CONTROL OF PATHOGENIC AND SPOILAGE BACTERIA ON RED MEAT
Location: Meat Safety & Quality Research
Project Number: 5438-42000-013-00
Start Date: Apr 12, 2006
End Date: Jan 31, 2011
1) Develop phylogenetic and phenotypic markers for E. coli O157:H7, non-O157 STEC/EHEC, and Salmonella spp. based on genomic and proteomic strain comparisons, expression analysis, and multi-drug resistance profiles for use in molecular strain typing, intervention method development, and design of multiple pathogen detection schemes.
2) Determine prevalence of unrecognized foodborne pathogens such as Shiga toxigenic E. coli on fresh imported beef to be used for ground beef and establish necessary profiling to insure imported beef products meet the same levels of safety as domestic products.
3) Identify sources of spoilage bacteria and pathogen contamination during beef transport/processing/slaughter (i.e., transport vehicles, lairage pens, air, hides, feces) and develop novel antimicrobial intervention strategies.
4) Determine the microbiological safety of lamb processed in the United States and determine the efficacy of currently used intervention technologies during various stages of lamb processing.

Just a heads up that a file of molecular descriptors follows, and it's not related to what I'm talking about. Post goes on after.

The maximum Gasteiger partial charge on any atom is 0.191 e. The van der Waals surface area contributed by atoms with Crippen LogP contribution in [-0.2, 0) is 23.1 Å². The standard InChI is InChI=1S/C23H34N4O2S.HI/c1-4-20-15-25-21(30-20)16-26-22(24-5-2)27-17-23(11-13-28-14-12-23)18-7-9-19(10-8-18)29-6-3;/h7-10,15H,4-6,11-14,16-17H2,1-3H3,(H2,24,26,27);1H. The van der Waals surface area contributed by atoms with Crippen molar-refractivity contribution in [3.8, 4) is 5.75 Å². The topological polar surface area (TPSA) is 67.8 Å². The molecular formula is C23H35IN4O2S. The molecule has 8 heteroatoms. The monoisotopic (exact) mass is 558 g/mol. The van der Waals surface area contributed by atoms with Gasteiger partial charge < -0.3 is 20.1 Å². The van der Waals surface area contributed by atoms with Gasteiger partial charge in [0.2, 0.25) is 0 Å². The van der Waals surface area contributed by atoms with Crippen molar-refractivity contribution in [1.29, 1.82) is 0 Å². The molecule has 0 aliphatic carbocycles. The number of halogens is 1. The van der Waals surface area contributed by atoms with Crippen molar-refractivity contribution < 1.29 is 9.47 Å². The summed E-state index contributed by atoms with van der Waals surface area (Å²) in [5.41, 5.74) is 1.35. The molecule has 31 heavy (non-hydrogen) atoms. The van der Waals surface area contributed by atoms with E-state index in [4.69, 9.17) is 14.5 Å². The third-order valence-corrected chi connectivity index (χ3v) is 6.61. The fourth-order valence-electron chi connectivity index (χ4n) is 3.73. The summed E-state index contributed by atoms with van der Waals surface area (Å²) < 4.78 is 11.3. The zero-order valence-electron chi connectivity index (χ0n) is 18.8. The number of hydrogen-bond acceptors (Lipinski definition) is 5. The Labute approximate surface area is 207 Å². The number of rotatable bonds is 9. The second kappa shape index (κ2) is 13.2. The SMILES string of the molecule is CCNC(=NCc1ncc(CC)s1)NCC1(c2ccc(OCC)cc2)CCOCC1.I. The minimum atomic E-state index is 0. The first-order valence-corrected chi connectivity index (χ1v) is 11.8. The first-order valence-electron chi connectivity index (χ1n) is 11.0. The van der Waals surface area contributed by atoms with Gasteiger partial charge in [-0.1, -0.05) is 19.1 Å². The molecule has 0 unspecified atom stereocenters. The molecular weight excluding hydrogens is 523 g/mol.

Strain specific markers will be identified and will be used for tracking, typing, virulence, and detection assays. Identification of the strain specific markers will lead to a more complete understanding of bovine-related foodborne pathogen ecology in which the pathogens of concern are not the same as those of the United States. The microbial profile of ground beef imported from countries will be determined in order to establish the most effective testing guidelines. Employing traditional methodologies as well as implementing new strategies developed in Objective 1, researchers in this unit will continue longstanding efforts in tracking pathogen contamination. To better understand the contribution of feedlot settings, livestock transport, and husbandry equipment to pathogen contamination, focus will be placed on identifying surface and airborne bacterial populations associated with transport vehicles, lairage pens, and slaughter facilities. Efforts will continue in evaluating pathogen carriage on hides and in feces. New efforts will be initiated to identify sources of other pathogen and spoilage bacterial contaminants including, but not limited to, non-O157 Shiga toxin-producing E. coli (STEC), Salmonella spp. and Clostridium spp. As new sources of pathogen contamination are identified, research will be undertaken to develop and evaluate novel antimicrobial strategies. Projects will be performed to determine the prevalence of foodborne pathogens (i.e., Escherichia coli O157:H7, Salmonella, and non-O157 STEC) and the level of aerobic bacteria on lamb carcasses processed in the United States. Understanding sources of carcass contamination will identify critical control points where antimicrobial intervention technologies need to be used to reduce or eliminate carcass contamination and to ensure wholesome meat. These results will be useful for the lamb industry and the USDA Food Safety and Inspection Service (FSIS).